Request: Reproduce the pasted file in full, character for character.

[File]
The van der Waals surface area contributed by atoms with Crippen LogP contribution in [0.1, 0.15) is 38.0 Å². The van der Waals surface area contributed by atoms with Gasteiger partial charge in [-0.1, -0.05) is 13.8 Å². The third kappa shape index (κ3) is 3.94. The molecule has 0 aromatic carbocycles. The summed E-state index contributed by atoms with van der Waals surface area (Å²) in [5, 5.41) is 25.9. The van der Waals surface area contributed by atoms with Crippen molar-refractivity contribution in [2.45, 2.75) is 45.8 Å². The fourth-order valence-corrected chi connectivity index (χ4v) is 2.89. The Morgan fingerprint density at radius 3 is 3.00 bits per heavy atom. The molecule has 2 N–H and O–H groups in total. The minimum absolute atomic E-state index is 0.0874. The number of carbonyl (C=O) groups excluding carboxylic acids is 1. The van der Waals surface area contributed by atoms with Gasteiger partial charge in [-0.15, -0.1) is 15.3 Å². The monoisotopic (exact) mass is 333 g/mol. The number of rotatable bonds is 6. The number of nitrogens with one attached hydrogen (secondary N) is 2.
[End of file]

The van der Waals surface area contributed by atoms with Crippen LogP contribution in [0.1, 0.15) is 38.0 Å². The van der Waals surface area contributed by atoms with Gasteiger partial charge in [-0.1, -0.05) is 13.8 Å². The third kappa shape index (κ3) is 3.94. The molecule has 0 aromatic carbocycles. The summed E-state index contributed by atoms with van der Waals surface area (Å²) in [5, 5.41) is 25.9. The van der Waals surface area contributed by atoms with Crippen molar-refractivity contribution in [2.45, 2.75) is 45.8 Å². The fourth-order valence-corrected chi connectivity index (χ4v) is 2.89. The Morgan fingerprint density at radius 3 is 3.00 bits per heavy atom. The molecule has 2 N–H and O–H groups in total. The minimum absolute atomic E-state index is 0.0874. The number of carbonyl (C=O) groups excluding carboxylic acids is 1. The van der Waals surface area contributed by atoms with Gasteiger partial charge in [-0.15, -0.1) is 15.3 Å². The monoisotopic (exact) mass is 333 g/mol. The number of rotatable bonds is 6. The number of nitrogens with one attached hydrogen (secondary N) is 2.